The origin of the domestic dog is not clear. The domestic dog is a member of the genus Canis, The ancestors of humans and dogs ultimately met in Eurasia. .. The ancient specimens were radiocarbon dated and stratagraphically dated, and together with DNA sequences a "Core questions in domestication Research". In the story of how the dog came in from the cold and onto our sofas, we tend to give ourselves But when we look back at our relationship with wolves throughout history, this doesn't really make sense. Humans have a long history of eradicating wolves, rather than trying to adopt them. . Take the Quiz. Humans having sex with animals is called bestiality, and it isn't nearly as put the prevalence of men and women having intimate relations with animals at have received dozens of questions, and comments on these questions, over the years. Read: User question "Is it ok if I have sex with my pet dog?".
Using the 7, YBP specimen and this mutation rate, the dog-wolf divergence time is estimated to have occurred 36, YBP and this is consistent with the timing found with the Taimyr-1 specimen in an earlier study. The study identified six major dog yDNA haplogroups, of which two of these include the majority of modern dogs. The Newgrange dog fell into the most commonly occurring of these haplogroups. The two ancient German dogs fell into a haplogroup commonly found among dogs from the Middle East and Asia, with the Kirschbaum dog sharing a common male lineage with the extant Indian wolf.
The study concluded that at least 2 different male haplogroups existed in ancient Europe, and that the dog male lineage diverged from its nearest common ancestor shared with the gray wolf sometime between 68, YBP. Studies of modern grey wolves have identified distinct sub-populations that live in close proximity to each other.
5 key moments in the fascinating history of humans and dogs | From the Grapevine
Where the genetic divergence of dog and wolf took place remains controversial, with the most plausible proposals spanning Western Europe,   Central Asia,   and East Asia. Ina study of the maternal mitochondrial genome indicated the origin in south-eastern Asia south of the Yangtze River as more dog haplogroups had been found there.
Ina study using single nucleotide polymorphisms indicated that dogs originated in the Middle East due to the greater sharing of haplotypes between dogs and Middle Eastern gray wolves, else there may have been significant admixture between some regional breeds and regional wolves. Ina study of maternal mDNA indicated that the dog diverged from its ancestor in East Asia because there were more dog mDNA haplotypes found there than in other parts of the world,  but this was rebutted because village dogs in Africa also show a similar haplotype diversity.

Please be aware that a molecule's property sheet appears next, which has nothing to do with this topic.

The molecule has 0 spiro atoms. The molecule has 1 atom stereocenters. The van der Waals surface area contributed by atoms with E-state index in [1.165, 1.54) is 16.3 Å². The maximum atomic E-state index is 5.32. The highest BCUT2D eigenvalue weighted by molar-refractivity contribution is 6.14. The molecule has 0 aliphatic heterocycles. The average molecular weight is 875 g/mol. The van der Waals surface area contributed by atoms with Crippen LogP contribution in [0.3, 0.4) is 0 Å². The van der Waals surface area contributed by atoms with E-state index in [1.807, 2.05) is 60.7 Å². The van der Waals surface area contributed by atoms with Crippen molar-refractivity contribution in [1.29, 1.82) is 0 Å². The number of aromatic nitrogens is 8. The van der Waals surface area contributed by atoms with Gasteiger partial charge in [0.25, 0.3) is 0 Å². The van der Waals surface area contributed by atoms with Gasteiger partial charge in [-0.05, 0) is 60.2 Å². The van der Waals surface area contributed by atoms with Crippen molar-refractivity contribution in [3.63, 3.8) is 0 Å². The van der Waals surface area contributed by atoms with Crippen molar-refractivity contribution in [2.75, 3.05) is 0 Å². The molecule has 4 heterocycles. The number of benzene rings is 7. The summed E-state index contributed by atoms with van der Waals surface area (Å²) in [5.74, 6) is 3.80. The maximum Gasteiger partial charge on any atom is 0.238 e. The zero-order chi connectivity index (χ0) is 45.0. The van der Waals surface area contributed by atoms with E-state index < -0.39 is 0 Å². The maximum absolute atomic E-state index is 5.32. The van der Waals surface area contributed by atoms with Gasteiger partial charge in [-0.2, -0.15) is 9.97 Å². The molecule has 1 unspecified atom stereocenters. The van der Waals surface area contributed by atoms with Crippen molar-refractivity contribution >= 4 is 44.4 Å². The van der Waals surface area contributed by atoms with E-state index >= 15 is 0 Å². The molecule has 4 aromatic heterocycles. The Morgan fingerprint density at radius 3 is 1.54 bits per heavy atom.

Then, one of these lineages migrated back to northern China and admixed with endemic Asian lineages before migrating to the Americas. Ina study looked at 85, genetic markers of autosomalmaternal mitochondrial genome and paternal Y chromosome diversity in 4, purebred dogs from breeds and village dogs from 38 countries.
Some dog populations in the Neotropics and the South Pacific are almost completely derived from European stock, and other regions show clear admixture between indigenous and European dogs. The indigenous dog populations of Vietnam, India, and Egypt show minimal evidence of European admixture, and exhibit indicators consistent with a Central Asian domestication origin, followed by a population expansion in East Asia.
The study could not rule out the possibility that dogs were domesticated elsewhere and subsequently arrived in and diversified from Central Asia. Studies of extant dogs cannot exclude the possibility of earlier domestication events that subsequently died out or were overwhelmed by more modern populations. Ina whole-genome study of wolves and dogs concluded that admixture had confounded the ability to make inferences about the place of dog domestication.
Past studies based on single-nucleotide polymorphisms genome-wide similarities with Chinese wolves,  and lower linkage disequilibrium  might reflect regional admixture between dogs with wolves and gene flow between dog populations, with genetically divergent dog breeds possibly maintaining more wolf ancestry in their genome.